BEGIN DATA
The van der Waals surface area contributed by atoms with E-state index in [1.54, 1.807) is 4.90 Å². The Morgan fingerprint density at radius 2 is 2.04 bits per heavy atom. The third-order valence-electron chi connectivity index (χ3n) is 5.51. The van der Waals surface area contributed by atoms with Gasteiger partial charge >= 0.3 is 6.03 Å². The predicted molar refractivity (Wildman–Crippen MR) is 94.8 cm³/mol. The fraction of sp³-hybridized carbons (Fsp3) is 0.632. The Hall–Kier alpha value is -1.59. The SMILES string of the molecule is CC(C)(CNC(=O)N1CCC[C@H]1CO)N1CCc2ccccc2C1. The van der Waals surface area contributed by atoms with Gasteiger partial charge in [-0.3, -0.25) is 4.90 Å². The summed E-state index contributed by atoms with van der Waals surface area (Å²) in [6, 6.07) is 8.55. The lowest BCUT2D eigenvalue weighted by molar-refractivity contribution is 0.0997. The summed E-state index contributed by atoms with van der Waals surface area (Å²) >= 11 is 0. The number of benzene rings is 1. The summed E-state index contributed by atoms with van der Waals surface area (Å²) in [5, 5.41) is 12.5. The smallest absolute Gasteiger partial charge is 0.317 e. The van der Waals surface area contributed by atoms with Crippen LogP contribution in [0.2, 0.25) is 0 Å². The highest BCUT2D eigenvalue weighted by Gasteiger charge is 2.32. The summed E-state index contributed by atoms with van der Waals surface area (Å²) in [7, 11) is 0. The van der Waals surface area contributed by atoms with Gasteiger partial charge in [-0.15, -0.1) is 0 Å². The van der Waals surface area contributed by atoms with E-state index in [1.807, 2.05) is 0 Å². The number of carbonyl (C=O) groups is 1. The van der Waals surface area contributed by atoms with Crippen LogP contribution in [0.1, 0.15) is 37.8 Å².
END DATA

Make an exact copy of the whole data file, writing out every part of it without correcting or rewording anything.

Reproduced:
The van der Waals surface area contributed by atoms with E-state index in [1.54, 1.807) is 4.90 Å². The Morgan fingerprint density at radius 2 is 2.04 bits per heavy atom. The third-order valence-electron chi connectivity index (χ3n) is 5.51. The van der Waals surface area contributed by atoms with Gasteiger partial charge >= 0.3 is 6.03 Å². The predicted molar refractivity (Wildman–Crippen MR) is 94.8 cm³/mol. The fraction of sp³-hybridized carbons (Fsp3) is 0.632. The Hall–Kier alpha value is -1.59. The SMILES string of the molecule is CC(C)(CNC(=O)N1CCC[C@H]1CO)N1CCc2ccccc2C1. The van der Waals surface area contributed by atoms with Gasteiger partial charge in [-0.3, -0.25) is 4.90 Å². The summed E-state index contributed by atoms with van der Waals surface area (Å²) in [6, 6.07) is 8.55. The lowest BCUT2D eigenvalue weighted by molar-refractivity contribution is 0.0997. The summed E-state index contributed by atoms with van der Waals surface area (Å²) >= 11 is 0. The number of benzene rings is 1. The summed E-state index contributed by atoms with van der Waals surface area (Å²) in [5, 5.41) is 12.5. The smallest absolute Gasteiger partial charge is 0.317 e. The van der Waals surface area contributed by atoms with Crippen LogP contribution in [0.2, 0.25) is 0 Å². The highest BCUT2D eigenvalue weighted by Gasteiger charge is 2.32. The summed E-state index contributed by atoms with van der Waals surface area (Å²) in [7, 11) is 0. The van der Waals surface area contributed by atoms with Gasteiger partial charge in [-0.15, -0.1) is 0 Å². The van der Waals surface area contributed by atoms with E-state index in [1.807, 2.05) is 0 Å². The number of carbonyl (C=O) groups is 1. The van der Waals surface area contributed by atoms with Crippen LogP contribution in [0.1, 0.15) is 37.8 Å².